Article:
We find out new things every day. 80% of Indiana employers are affected by drug-related issues, dinosaurs may have cohabitated with their ancestors, and Stonehenge wasn’t originally built in England.
- The Stonehenge is believed to be older than all the pyramids
- The monument contains a total of 83 stones
- The first mention of the monument was in 1130 A.D.
- In 1880, Charles Darwin came to the conclusion that worms were responsible for the monument sinking into the ground
- 56 pits known as Aubrey holes are located inside the monument, and their purpose still remains unknown
A new study performed by researchers at the University of Central London has recently proven that the ever-famous Stonehenge monument may have actually been initially erected in Wales. Or at least part of it.
It was already a known fact that the bluestones pertaining to the monument came from quarries in Wales, but recent research pointed to the Pembrokeshire Coast National Park, in the Preseli hills as the original source of the stones.
This means that the stones must have been transported around 140 miles in order to reach their current location.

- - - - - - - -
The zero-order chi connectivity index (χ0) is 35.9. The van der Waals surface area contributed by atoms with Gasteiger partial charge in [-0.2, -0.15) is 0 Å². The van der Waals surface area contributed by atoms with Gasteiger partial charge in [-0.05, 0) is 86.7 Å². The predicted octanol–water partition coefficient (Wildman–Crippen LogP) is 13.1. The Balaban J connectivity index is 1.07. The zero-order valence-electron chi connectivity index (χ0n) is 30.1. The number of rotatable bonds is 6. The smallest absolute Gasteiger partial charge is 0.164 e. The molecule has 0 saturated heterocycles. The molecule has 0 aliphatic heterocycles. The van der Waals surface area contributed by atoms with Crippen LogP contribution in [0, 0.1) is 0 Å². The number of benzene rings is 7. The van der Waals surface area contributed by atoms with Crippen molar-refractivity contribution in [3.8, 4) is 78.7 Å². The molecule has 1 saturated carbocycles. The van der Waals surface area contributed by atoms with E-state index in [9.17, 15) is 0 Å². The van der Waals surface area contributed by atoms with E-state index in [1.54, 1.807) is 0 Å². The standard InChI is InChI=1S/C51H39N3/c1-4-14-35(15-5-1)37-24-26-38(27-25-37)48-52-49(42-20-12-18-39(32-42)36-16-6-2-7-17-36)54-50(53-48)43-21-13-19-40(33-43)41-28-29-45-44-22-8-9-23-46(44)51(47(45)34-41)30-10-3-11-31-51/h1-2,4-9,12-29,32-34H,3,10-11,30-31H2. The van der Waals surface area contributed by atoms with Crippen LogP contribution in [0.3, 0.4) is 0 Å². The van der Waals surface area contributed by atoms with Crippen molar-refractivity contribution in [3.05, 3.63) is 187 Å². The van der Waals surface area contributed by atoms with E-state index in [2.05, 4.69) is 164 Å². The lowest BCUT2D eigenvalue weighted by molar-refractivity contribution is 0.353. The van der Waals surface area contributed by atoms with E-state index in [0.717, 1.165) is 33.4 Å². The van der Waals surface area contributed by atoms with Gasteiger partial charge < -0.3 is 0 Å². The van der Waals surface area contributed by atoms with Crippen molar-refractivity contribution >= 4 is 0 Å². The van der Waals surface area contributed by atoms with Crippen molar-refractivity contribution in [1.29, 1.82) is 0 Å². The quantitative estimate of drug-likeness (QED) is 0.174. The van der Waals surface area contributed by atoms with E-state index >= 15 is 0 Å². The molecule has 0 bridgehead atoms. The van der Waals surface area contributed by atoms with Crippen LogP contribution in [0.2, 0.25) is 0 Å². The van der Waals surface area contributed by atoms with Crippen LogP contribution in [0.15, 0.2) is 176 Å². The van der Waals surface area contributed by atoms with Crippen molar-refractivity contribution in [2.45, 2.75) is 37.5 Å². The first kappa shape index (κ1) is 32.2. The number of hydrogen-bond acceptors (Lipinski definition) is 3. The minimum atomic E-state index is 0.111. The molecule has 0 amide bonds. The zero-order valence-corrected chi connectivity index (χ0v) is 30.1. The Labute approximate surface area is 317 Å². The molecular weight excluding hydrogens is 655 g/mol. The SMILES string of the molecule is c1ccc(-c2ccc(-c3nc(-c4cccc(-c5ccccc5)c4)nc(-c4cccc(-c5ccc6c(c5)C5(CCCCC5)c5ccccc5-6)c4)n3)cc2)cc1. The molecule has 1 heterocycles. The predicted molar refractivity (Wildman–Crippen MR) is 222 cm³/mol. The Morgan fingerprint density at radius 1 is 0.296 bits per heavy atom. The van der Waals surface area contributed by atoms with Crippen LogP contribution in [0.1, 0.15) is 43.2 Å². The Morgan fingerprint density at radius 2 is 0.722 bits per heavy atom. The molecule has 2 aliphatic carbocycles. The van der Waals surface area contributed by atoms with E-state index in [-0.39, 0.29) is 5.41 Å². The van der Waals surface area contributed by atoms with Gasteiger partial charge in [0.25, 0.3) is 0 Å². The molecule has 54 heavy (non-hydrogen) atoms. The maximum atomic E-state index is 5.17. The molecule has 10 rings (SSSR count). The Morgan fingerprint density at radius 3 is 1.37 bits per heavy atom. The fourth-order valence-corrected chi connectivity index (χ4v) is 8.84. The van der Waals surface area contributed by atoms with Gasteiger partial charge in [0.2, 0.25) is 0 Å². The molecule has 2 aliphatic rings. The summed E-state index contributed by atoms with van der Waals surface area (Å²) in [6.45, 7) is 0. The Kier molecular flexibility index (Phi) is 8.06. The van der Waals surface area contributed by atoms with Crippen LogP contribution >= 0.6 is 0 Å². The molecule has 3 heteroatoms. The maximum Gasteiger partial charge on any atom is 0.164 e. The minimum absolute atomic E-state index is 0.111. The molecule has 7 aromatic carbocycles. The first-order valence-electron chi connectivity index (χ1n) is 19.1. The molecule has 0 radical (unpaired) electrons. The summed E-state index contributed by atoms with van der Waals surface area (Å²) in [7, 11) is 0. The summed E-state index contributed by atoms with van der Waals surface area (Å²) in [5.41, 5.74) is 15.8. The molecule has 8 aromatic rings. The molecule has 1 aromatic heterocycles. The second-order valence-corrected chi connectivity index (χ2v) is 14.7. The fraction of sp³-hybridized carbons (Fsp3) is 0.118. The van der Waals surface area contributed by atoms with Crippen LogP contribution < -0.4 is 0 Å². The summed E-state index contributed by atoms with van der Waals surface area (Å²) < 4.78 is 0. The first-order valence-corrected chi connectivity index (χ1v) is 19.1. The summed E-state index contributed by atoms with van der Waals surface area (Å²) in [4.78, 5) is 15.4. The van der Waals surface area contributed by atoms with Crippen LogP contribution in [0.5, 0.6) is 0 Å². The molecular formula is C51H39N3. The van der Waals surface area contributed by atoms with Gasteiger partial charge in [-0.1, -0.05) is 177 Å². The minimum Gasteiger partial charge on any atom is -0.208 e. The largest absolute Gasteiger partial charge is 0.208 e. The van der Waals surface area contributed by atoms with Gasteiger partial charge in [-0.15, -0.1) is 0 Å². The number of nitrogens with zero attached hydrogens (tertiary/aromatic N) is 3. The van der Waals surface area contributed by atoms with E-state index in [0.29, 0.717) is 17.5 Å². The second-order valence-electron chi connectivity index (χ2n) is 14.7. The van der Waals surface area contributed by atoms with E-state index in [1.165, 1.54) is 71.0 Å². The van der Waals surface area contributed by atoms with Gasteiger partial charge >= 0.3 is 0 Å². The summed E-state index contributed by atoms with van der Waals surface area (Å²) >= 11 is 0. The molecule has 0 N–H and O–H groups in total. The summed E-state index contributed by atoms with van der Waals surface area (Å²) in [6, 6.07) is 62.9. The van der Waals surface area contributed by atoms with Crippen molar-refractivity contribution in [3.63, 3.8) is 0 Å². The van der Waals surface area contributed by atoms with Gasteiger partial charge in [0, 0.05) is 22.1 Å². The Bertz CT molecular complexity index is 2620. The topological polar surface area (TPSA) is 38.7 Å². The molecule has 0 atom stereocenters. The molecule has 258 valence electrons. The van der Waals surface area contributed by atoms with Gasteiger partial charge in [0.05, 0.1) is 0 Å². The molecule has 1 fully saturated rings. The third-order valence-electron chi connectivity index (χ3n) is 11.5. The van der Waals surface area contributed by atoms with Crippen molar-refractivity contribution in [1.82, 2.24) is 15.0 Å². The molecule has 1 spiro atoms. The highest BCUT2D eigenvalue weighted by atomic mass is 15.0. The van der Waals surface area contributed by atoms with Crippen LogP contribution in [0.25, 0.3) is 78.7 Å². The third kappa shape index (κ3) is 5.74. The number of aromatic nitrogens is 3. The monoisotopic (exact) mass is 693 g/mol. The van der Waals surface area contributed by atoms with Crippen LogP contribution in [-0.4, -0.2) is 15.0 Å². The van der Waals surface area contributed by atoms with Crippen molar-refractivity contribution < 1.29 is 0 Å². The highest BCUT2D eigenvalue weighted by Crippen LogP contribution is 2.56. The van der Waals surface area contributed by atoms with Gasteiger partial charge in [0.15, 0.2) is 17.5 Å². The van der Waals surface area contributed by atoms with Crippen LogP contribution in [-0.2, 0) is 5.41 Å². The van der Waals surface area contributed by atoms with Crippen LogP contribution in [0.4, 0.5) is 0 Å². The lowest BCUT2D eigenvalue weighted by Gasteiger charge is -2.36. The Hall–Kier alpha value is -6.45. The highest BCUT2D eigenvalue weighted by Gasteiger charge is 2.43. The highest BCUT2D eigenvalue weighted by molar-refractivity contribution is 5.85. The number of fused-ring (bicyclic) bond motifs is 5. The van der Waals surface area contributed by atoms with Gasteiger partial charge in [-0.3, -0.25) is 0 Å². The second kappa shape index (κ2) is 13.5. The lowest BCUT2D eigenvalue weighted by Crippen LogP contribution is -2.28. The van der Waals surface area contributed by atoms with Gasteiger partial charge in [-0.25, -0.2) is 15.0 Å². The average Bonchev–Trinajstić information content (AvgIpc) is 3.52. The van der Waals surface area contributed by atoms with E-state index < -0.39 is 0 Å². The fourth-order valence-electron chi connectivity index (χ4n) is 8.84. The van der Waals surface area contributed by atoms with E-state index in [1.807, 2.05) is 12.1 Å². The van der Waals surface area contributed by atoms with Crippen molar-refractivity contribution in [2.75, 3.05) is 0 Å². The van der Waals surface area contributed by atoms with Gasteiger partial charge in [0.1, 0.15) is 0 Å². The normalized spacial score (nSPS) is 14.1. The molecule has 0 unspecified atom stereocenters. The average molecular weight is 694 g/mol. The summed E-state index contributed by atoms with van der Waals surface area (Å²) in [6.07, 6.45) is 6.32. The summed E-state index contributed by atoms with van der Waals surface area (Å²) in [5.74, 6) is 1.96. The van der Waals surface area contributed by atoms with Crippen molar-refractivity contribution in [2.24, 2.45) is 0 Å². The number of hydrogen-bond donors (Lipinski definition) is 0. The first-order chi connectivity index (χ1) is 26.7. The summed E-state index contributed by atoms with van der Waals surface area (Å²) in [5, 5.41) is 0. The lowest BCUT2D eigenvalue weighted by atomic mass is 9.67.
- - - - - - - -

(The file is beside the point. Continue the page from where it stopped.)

The Welsh quarries turned out to be the best place for the extraction of standing stones, as the quarrymen would stick pieces of wood in the form of wedges in the cracks between the pillars, and wait for the rain to do the rest of the work, by swelling the wood and separating the pillar from the rest of the rock.
The monument dates back 4500 years, while the stones from which it’s made are about 5000 years old. This means a period of 500 years in which the stones were used for something else before being taken the 140 miles to their current resting place.
The scientists behind the discovery suspect that the stones were used as part of a different monument, or even multiple different monuments, there, in Wales. That, or the stones took 500 years to get from their original extraction point to where they are now. But that is highly unlikely.
The researchers are now conducting a series of test excavations and aerial photographs in order to attempt to find the monument or monuments which originally contained the rocks now forming Stonehenge.
This might mean more answers regarding the way the massive stones were transported, as currently it is believed that they were dragged by crews of oxen the long way around.
Image source: Wikimedia